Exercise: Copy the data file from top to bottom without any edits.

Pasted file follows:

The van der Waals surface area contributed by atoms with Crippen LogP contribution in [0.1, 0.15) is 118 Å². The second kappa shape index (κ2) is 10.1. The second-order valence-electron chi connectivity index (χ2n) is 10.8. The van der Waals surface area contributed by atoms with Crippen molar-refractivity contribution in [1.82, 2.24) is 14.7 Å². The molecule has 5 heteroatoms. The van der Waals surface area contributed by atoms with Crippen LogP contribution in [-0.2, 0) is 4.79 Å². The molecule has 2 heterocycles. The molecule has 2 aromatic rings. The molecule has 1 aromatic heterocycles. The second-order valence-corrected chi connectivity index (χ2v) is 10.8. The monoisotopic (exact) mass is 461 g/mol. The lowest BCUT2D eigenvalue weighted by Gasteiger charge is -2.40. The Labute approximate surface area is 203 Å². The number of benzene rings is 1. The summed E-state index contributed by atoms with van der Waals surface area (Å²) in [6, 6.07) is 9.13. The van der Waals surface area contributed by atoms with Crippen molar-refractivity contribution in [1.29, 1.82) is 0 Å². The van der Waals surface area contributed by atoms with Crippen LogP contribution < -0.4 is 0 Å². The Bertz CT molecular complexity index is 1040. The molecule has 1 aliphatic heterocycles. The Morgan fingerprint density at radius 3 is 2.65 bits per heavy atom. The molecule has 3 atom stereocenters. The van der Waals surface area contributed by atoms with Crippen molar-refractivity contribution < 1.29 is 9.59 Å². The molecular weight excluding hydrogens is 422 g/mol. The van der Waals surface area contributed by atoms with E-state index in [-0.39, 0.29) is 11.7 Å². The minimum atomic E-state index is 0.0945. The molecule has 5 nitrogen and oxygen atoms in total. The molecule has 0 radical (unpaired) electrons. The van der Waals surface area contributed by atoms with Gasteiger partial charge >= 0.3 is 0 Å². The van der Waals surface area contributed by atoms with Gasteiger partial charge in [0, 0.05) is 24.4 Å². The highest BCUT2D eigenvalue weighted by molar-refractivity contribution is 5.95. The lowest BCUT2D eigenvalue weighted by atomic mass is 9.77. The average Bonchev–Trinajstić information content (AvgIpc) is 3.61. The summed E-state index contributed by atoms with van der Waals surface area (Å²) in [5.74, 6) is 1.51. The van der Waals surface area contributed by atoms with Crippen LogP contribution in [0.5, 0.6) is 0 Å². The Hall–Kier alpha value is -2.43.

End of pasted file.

The van der Waals surface area contributed by atoms with Crippen LogP contribution in [0.1, 0.15) is 118 Å². The second kappa shape index (κ2) is 10.1. The second-order valence-electron chi connectivity index (χ2n) is 10.8. The van der Waals surface area contributed by atoms with Crippen molar-refractivity contribution in [1.82, 2.24) is 14.7 Å². The molecule has 5 heteroatoms. The van der Waals surface area contributed by atoms with Crippen LogP contribution in [-0.2, 0) is 4.79 Å². The molecule has 2 heterocycles. The molecule has 2 aromatic rings. The molecule has 1 aromatic heterocycles. The second-order valence-corrected chi connectivity index (χ2v) is 10.8. The monoisotopic (exact) mass is 461 g/mol. The lowest BCUT2D eigenvalue weighted by Gasteiger charge is -2.40. The Labute approximate surface area is 203 Å². The number of benzene rings is 1. The summed E-state index contributed by atoms with van der Waals surface area (Å²) in [6, 6.07) is 9.13. The van der Waals surface area contributed by atoms with Crippen molar-refractivity contribution in [1.29, 1.82) is 0 Å². The van der Waals surface area contributed by atoms with Crippen LogP contribution < -0.4 is 0 Å². The Bertz CT molecular complexity index is 1040. The molecule has 1 aliphatic heterocycles. The Morgan fingerprint density at radius 3 is 2.65 bits per heavy atom. The molecule has 3 atom stereocenters. The van der Waals surface area contributed by atoms with Crippen molar-refractivity contribution < 1.29 is 9.59 Å². The molecular weight excluding hydrogens is 422 g/mol. The van der Waals surface area contributed by atoms with E-state index in [-0.39, 0.29) is 11.7 Å². The minimum atomic E-state index is 0.0945. The molecule has 5 nitrogen and oxygen atoms in total. The molecule has 0 radical (unpaired) electrons. The van der Waals surface area contributed by atoms with Gasteiger partial charge >= 0.3 is 0 Å². The van der Waals surface area contributed by atoms with Gasteiger partial charge in [0, 0.05) is 24.4 Å². The highest BCUT2D eigenvalue weighted by molar-refractivity contribution is 5.95. The lowest BCUT2D eigenvalue weighted by atomic mass is 9.77. The average Bonchev–Trinajstić information content (AvgIpc) is 3.61. The summed E-state index contributed by atoms with van der Waals surface area (Å²) in [5.74, 6) is 1.51. The van der Waals surface area contributed by atoms with Crippen LogP contribution in [0.5, 0.6) is 0 Å². The Hall–Kier alpha value is -2.43.